Combinado del Este Prison

Nine in the morning outside Combinado del Este, the largest prison in Cuba. Dozens of families are gathered to listen to an stern guard shouting out the names of the prisoners. Immediately, they order us down a narrow stretch to the sentry box where they search our bags and run a metal detector over our bodies. They also inspect the sacks of food the families have been filling for weeks with crackers, sugar, powdered soft drinks, cigarettes and powdered milk. They are the result of the unselfish efforts of the families who deprive themselves of these foods to bring them to the prisoners.

One woman cries because the guard won’t let her bring in the ripe mangoes she brought for her son. People hang along the fence around the entrance without any protection, all those not allowed to enter. There is a bag with a mobile phone, a young woman’s wallet, some deodorant that the official says could be made into moonshine within those walls. Me, they search the magazines I carry, give a pull on the zipper of my jacket, and run their fingers through my hair. Ahead of me there is someone trying to bring in a cake for a birthday that surely happened months ago. A young man grips his pants because they won’t allow his belt inside. It would appear we are plunging into hell and–in some ways–it’s true.

The place where we spend the visit smells of sweat, sweat and enclosure. The two Italian prisoners in front of me desperately put words one after the other. They have been arrested for the murder of a minor in Bayamo, but assure me that they hadn’t been on the Island on the days of the crime. They’ve spent more than a year in prison without trial and I try to reconstruct, journalistically, the course of the case. One of them Simone Pini, talks to me about police irregularities and and I agree to investigate. “I can’t do much,” I tell him, “nor do I have access to the investigation record, but I will find out.” I haven’t finished my sentence when a guard shouts my name through the bars of the room. And leads me to the other side of Combinado del Este. To the immaculate, air-conditioned and wood-paneled office where the Chief sits, located in a different part of the same horror. Meanwhile, a lieutenant colonel warns me that they will never ever let me enter this prison again. When I try to leave, I note that the door has a lock with four combinations. “So much fear…” I think to myself. They escort me to the exit and I see a line of family members for the next visit that starts at noon. They carry sacks scrawled with names, and someone groans because they won’t let him bring in a present. I discover in this moment that something sad has established itself in me, like the weight of the bars which, since then, I carry everywhere.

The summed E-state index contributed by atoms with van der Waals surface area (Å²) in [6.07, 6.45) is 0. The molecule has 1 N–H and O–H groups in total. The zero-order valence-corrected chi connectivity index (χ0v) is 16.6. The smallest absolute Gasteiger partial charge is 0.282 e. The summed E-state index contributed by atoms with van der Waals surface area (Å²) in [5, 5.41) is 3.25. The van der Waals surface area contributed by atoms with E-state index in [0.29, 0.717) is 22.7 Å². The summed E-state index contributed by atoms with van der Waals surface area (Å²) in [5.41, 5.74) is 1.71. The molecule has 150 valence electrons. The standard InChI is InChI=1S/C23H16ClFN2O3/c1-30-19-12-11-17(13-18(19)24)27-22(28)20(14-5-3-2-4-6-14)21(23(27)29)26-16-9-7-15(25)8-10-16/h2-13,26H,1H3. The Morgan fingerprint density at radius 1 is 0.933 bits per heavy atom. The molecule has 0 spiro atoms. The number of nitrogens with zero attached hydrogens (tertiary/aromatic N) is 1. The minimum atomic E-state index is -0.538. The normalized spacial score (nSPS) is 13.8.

Private Tutors

June is the month when students finally launch themselves on their books, serious scholars review their notes, and we parents jeopardize our wallets to pay for private tutors. For years, the existence of these informal teachers has been undervalued when taking stock of Cuban education, but those of us with children in the middle grades know well their importance. Right now, if a teenager doesn’t receive extracurricular attention from a private tutor he has few chances — or none — of being accepted into college. Teaching — paradoxically — has been privatized, but without public acknowledgement.

Demand is so high that in these last weeks of classes the houses of freelance professors are packed. The cost of one hour’s review varies between 20 and 25 Cuban pesos, one-tenth of the average monthly salary. Attending the classes compensates for the incredibly low level of secondary and high school educators, especially in the subjects of mathematics, physics, chemistry and grammar. But it also must be said that there are many high school students who want to cram in the last minute all the content they paid no attention to in more than ten months of classes. The material and conceptual impoverishment, excessive ideological indoctrination, and the lack of seriousness during the school day, take their toll during final exams, and thousands of parents are willing to pay rather than accept failure.

The reality makes a mockery of the slogans. Those who have resources can provide their progeny with additional teachers; those who don’t, will have to settle for a frame on the wall with just a 9th grade diploma. Lately, in the living room of any apartment, you see fingers writing as fast as possible, taking notes like nobody’s business, total silence and a great show of interest. These are the students with their private tutors, the extra teaching support without which they can’t go very far. They know that each of these classes is a sacrifice for the whole family, so they absorb the words, the digits, the theorems. They will, without a doubt, take one more step toward the starting line, with an additional advantage over those who never had a private tutor.